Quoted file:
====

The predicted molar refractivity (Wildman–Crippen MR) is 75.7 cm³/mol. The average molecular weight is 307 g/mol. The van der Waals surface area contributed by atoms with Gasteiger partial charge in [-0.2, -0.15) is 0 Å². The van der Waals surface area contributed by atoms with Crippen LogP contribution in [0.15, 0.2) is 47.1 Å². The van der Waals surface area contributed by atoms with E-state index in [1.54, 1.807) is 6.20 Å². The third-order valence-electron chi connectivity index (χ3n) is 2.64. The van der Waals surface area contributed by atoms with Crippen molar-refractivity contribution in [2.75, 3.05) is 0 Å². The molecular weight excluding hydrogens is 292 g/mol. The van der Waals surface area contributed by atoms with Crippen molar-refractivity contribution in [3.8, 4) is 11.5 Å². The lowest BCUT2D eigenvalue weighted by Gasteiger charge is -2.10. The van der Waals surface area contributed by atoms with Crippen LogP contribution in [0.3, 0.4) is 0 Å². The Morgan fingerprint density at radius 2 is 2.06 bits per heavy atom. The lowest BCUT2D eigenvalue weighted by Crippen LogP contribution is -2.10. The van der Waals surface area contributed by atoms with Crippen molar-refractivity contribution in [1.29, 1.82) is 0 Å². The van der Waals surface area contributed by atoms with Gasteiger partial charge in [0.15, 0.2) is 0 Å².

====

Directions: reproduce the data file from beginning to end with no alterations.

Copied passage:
The predicted molar refractivity (Wildman–Crippen MR) is 75.7 cm³/mol. The average molecular weight is 307 g/mol. The van der Waals surface area contributed by atoms with Gasteiger partial charge in [-0.2, -0.15) is 0 Å². The van der Waals surface area contributed by atoms with Crippen LogP contribution in [0.15, 0.2) is 47.1 Å². The van der Waals surface area contributed by atoms with E-state index in [1.54, 1.807) is 6.20 Å². The third-order valence-electron chi connectivity index (χ3n) is 2.64. The van der Waals surface area contributed by atoms with Crippen molar-refractivity contribution in [2.75, 3.05) is 0 Å². The molecular weight excluding hydrogens is 292 g/mol. The van der Waals surface area contributed by atoms with Crippen molar-refractivity contribution in [3.8, 4) is 11.5 Å². The lowest BCUT2D eigenvalue weighted by Gasteiger charge is -2.10. The van der Waals surface area contributed by atoms with Crippen LogP contribution in [0.3, 0.4) is 0 Å². The Morgan fingerprint density at radius 2 is 2.06 bits per heavy atom. The lowest BCUT2D eigenvalue weighted by Crippen LogP contribution is -2.10. The van der Waals surface area contributed by atoms with Crippen molar-refractivity contribution in [1.29, 1.82) is 0 Å². The van der Waals surface area contributed by atoms with Gasteiger partial charge in [0.15, 0.2) is 0 Å².